“Another mosque has been attacked in Linwood.”
“What’s a manifesto, Miss”?
“Oh, Miss, a car has been rammed in Brougham Street, and they have arrested a man”.
The room heated up steadily and by the hour mark the boys were becoming hot and noisier.
“Take off your jerseys, boys,” I instructed, as I peeled mine off, “and pull your shirts out, it’s cooler, I’m not going to insist on wearing our uniform correctly today.”
Low lighting from screens revealed their joy at that announcement. But give them an inch and they’ll take a mile, and sure enough, the next request was, “Can we take our socks off, Miss”?
The command response of “absolutely not” would have alerted any gunman to our main block location. I appointed various students to specific tasks as the hours ticked by.
Max refreshed my laptop and advised me of updates. James monitored my cell phone for texts, while I checked on students’ well-being.
“27 dead,” one boy said.
”Where did you get that figure from”?
“Well, until it’s confirmed by the police, we won’t know if that statistic is reliable,” I said.
Then I recalled the Paperclips exercise on the Holocaust run by a Texas primary school. This was an appropriate moment to emphasize the seriousness of the situation.
“Your class has 30 students, imagine a situation where 27 of the class suddenly lost their lives and there were only three survivors. You’ve only been together as a class for seven weeks, but imagine the feeling of loss, it would be indescribable.”
“That website’s been taken down, Miss”.
Thank goodness! My next concern was health related, one boy was looking decidedly unwell, sweating profusely in the heat. We had very little water or food, as the alert had occurred at the end of lunchtime.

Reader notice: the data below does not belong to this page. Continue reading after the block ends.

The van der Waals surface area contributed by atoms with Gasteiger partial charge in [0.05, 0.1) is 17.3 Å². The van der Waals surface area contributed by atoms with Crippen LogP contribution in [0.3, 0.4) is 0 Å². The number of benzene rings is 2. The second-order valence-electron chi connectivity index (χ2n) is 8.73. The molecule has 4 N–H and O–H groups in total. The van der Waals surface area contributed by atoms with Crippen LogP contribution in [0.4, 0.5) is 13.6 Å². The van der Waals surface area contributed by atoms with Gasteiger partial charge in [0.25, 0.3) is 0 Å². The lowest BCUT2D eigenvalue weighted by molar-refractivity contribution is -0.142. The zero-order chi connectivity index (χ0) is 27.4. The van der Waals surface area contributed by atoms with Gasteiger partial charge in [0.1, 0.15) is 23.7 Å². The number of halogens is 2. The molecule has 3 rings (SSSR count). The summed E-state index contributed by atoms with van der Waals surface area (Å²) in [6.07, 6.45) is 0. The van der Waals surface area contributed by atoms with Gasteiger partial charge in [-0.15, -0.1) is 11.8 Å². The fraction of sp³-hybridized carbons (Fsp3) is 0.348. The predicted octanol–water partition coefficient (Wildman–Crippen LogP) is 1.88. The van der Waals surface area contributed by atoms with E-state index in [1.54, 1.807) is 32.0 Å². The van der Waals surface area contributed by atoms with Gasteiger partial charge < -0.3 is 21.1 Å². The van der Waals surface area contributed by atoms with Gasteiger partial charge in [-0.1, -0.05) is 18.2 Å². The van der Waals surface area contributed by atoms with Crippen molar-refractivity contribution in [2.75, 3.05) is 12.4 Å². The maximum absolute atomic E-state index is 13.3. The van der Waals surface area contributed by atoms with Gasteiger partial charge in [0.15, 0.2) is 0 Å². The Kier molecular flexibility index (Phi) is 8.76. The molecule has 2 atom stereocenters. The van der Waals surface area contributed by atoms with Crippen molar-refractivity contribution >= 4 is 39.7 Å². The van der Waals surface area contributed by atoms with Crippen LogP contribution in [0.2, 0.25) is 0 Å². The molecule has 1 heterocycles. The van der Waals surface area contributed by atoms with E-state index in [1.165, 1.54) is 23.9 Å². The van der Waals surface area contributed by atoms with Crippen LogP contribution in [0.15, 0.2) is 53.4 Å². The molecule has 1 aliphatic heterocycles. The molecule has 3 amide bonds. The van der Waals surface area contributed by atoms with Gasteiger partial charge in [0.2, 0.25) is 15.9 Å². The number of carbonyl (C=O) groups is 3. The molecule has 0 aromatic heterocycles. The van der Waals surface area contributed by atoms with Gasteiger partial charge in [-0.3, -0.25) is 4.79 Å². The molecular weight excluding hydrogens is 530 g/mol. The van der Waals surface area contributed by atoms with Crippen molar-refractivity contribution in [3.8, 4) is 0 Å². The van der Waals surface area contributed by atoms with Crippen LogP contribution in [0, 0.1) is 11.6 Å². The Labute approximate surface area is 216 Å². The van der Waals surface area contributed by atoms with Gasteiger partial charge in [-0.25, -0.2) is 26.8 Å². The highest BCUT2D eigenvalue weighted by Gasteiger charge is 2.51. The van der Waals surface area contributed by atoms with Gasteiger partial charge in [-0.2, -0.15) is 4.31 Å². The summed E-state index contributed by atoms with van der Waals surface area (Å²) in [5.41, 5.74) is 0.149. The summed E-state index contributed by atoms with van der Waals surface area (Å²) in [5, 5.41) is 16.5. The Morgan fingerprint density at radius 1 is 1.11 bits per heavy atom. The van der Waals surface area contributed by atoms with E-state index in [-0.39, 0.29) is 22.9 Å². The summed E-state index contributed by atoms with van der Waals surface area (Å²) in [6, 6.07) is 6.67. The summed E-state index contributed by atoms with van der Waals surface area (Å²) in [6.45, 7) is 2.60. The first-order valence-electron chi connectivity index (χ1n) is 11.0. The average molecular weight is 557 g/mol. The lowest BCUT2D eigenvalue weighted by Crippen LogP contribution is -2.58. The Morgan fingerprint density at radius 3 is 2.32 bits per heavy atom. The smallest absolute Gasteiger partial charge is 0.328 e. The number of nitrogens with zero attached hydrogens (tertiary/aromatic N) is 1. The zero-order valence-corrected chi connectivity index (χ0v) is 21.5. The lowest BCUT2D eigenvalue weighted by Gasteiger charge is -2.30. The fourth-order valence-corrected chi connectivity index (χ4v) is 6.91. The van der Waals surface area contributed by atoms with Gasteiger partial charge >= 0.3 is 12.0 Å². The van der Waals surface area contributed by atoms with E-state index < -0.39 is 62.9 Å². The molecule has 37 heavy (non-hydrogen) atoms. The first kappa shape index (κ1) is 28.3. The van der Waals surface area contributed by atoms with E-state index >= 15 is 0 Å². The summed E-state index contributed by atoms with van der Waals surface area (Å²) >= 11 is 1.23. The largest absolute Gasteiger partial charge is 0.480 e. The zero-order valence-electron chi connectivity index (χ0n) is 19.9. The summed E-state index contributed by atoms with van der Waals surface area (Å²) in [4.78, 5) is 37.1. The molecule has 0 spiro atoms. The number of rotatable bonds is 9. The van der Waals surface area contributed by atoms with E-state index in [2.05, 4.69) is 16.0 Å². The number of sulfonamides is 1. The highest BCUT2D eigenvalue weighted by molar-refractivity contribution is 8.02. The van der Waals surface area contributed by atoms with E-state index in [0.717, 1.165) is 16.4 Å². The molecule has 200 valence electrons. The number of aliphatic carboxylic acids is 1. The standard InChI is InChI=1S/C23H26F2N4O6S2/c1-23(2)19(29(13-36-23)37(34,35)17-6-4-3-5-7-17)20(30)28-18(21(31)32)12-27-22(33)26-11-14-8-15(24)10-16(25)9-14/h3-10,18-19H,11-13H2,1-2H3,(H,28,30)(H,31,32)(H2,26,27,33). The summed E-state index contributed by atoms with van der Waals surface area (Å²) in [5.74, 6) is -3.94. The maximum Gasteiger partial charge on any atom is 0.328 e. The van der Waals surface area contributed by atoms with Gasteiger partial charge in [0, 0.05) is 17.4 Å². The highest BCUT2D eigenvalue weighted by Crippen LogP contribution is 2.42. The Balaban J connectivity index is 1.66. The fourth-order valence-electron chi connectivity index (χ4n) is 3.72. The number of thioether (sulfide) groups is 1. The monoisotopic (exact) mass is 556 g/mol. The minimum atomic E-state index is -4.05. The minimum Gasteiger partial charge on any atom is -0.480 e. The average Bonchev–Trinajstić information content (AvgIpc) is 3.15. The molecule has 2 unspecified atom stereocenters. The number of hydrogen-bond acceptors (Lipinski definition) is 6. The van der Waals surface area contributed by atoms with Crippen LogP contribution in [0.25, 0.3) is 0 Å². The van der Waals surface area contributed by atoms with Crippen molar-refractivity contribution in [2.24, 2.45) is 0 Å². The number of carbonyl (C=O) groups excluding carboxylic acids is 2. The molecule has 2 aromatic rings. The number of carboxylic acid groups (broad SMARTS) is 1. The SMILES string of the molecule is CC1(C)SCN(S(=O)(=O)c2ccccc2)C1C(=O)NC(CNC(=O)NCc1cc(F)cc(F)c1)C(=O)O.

Pooling resources and rationing what we had would be necessary if the lockdown continued into the evening. One boy offered up his near full water bottle to help his class mate and another shared some food.
Fortunately, after sustenance, he revived somewhat. I broke my only gingernut biscuit in half and gave the pieces to hungry students, but that was the end of my stash.
Suddenly, a phone rang, “It’s yours, Miss” was the chorus. It was my husband, concerned for my welfare.
“You should know better, we’re in the middle of a lockdown!”
I killed the call amid howls of protest. “That’s not right, Miss.” Spot on target, boys.
“Jacinda’s on, Miss.”
So we clustered round to hear the Prime Minister’s impressive response to the unfolding drama. Many had shifted onto low chairs that kept them below the window line by this time.
However, just as many found sitting on the floor uncomfortable, and began stretching and pacing.
As the noise lifted I had to think of ways to entertain them, and remembered my old art teaching experiences.
I rounded up all my whiteboard pens and gave them the freedom to decorate the board. That kept many of them occupied for another hour or more.
Many creative images connected to our house system that were revamped for the athletic sports the day before appeared, were: erased; redrawn; and revised; before new imagery was developed.
“How long will this go on for, Miss”?
“Don’t know, I’m sorry. But we could be in for the long haul.”
A familiar Senior Master’s voice in the corridor asked, “Do you have Joe Martin in there”?
“Yes, absolutely,” and then his footsteps receded. Oops, I hadn’t marked my roll, and it wouldn’t register these extras.
That situation was quickly remedied. “I’m so hot, Miss, can we change into PE shorts”? “Go for it,” I said.
My own wool trousers were scratchy and my shirt was sticking to my skin. “Can we take our shirts off”?